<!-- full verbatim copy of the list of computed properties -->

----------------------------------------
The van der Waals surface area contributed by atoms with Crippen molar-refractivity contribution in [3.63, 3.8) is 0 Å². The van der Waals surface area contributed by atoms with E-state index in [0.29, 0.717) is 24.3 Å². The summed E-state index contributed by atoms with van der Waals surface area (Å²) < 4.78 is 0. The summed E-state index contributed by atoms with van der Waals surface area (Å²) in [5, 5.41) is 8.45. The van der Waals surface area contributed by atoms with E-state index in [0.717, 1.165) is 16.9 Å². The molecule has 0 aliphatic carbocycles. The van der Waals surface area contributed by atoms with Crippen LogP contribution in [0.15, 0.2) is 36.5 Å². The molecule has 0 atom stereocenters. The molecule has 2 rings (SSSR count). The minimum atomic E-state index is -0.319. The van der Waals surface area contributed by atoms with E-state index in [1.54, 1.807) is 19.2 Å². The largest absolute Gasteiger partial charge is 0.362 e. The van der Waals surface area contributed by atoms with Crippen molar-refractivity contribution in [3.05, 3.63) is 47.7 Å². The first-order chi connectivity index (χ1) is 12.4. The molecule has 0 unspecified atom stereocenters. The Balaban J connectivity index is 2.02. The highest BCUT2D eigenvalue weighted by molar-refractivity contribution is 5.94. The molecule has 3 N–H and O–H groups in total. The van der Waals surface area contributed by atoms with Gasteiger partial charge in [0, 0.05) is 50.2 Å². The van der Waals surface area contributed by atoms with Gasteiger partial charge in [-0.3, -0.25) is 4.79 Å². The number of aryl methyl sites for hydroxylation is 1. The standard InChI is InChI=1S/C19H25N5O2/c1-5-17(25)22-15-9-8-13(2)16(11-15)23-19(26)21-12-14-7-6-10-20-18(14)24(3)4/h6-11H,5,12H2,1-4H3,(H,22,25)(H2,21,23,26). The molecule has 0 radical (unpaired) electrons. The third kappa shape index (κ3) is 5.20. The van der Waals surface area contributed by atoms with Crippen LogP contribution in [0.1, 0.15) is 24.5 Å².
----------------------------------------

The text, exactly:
The van der Waals surface area contributed by atoms with Crippen molar-refractivity contribution in [3.63, 3.8) is 0 Å². The van der Waals surface area contributed by atoms with E-state index in [0.29, 0.717) is 24.3 Å². The summed E-state index contributed by atoms with van der Waals surface area (Å²) < 4.78 is 0. The summed E-state index contributed by atoms with van der Waals surface area (Å²) in [5, 5.41) is 8.45. The van der Waals surface area contributed by atoms with E-state index in [0.717, 1.165) is 16.9 Å². The molecule has 0 aliphatic carbocycles. The van der Waals surface area contributed by atoms with Crippen LogP contribution in [0.15, 0.2) is 36.5 Å². The molecule has 0 atom stereocenters. The molecule has 2 rings (SSSR count). The minimum atomic E-state index is -0.319. The van der Waals surface area contributed by atoms with E-state index in [1.54, 1.807) is 19.2 Å². The largest absolute Gasteiger partial charge is 0.362 e. The van der Waals surface area contributed by atoms with Crippen molar-refractivity contribution in [3.05, 3.63) is 47.7 Å². The first-order chi connectivity index (χ1) is 12.4. The molecule has 0 unspecified atom stereocenters. The Balaban J connectivity index is 2.02. The highest BCUT2D eigenvalue weighted by molar-refractivity contribution is 5.94. The molecule has 3 N–H and O–H groups in total. The van der Waals surface area contributed by atoms with Gasteiger partial charge in [0, 0.05) is 50.2 Å². The van der Waals surface area contributed by atoms with Gasteiger partial charge in [-0.3, -0.25) is 4.79 Å². The number of aryl methyl sites for hydroxylation is 1. The standard InChI is InChI=1S/C19H25N5O2/c1-5-17(25)22-15-9-8-13(2)16(11-15)23-19(26)21-12-14-7-6-10-20-18(14)24(3)4/h6-11H,5,12H2,1-4H3,(H,22,25)(H2,21,23,26). The molecule has 0 radical (unpaired) electrons. The third kappa shape index (κ3) is 5.20. The van der Waals surface area contributed by atoms with Crippen LogP contribution in [0.1, 0.15) is 24.5 Å².